After parcel post service was introduced in 1913, at least two children were sent by the service, with stamps attached to their clothing. The children rode with railway and city carriers to their destination. The Postmaster General quickly issued a regulation forbidding the sending of children in the mail after hearing of those examples.
In 1913 it was legal to mail children. With stamps attached to their clothing, children rode trains to their destinations, accompanied by letter carriers. One newspaper reported it cost fifty-three cents for parents to mail their daughter to her grandparents for a family visit. As news stories and photos popped up around the country, it didn't take long to get a law on the books making it illegal to send children through the mail.
Letter Carrier Delivering Mail 
In 1900, this city letter carrier posed for a humorous photograph with a young boy in his mailbag. After parcel post service was introduced in 1913, at least two children were sent by the service. Stamps were attached to their clothing, and the children rode with railway and city carriers to their destination. The Postmaster General quickly issued regulations forbidding the sending of children via mail.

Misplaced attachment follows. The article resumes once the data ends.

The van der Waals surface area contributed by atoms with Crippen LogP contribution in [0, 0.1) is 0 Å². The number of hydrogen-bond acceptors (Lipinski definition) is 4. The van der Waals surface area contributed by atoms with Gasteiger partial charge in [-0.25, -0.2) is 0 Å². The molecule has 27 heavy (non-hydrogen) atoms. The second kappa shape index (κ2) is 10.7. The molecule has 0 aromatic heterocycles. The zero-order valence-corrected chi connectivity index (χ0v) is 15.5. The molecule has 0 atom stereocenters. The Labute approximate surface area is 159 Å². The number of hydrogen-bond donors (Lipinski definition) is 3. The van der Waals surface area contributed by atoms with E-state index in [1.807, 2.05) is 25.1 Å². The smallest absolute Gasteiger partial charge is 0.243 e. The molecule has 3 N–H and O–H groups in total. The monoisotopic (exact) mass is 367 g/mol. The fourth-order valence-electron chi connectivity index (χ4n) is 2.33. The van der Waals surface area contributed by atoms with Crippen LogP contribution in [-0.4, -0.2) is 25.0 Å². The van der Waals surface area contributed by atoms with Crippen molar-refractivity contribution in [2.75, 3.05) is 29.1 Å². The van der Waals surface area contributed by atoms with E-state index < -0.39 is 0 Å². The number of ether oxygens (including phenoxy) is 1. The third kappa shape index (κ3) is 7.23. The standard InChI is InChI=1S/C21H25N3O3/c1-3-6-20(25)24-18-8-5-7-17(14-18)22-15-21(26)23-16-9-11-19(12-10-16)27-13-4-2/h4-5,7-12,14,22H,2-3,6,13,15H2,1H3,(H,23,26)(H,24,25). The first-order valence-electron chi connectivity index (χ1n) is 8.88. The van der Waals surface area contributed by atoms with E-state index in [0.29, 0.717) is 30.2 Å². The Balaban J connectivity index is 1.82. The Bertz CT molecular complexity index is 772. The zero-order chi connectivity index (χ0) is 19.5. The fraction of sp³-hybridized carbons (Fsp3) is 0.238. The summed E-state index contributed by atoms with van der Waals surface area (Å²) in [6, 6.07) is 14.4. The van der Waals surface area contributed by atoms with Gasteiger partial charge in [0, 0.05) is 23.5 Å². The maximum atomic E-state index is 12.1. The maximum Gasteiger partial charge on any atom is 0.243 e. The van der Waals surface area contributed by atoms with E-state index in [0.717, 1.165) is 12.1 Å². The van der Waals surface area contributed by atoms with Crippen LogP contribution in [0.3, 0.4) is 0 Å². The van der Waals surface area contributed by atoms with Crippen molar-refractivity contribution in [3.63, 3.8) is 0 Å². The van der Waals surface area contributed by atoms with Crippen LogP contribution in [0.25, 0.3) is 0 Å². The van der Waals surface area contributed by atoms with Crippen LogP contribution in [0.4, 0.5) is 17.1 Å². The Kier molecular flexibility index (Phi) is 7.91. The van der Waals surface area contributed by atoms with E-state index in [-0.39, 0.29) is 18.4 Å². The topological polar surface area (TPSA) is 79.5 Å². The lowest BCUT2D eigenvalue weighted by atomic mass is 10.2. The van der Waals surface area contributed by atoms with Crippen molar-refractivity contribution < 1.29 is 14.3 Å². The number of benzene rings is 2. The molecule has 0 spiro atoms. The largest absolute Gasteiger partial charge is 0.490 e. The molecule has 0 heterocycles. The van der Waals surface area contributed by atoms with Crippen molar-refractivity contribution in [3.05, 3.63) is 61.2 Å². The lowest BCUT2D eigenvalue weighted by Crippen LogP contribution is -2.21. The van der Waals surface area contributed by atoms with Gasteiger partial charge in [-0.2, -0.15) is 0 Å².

Letter carrier uses his key to unlock a mail collection box mounted to a telephone pole. A postal distribution box (used by mail carriers and clerks to store mail for neighborhood delivery) and a U.S. Mail truck are in the background. Hand-colored photographic print from 1947.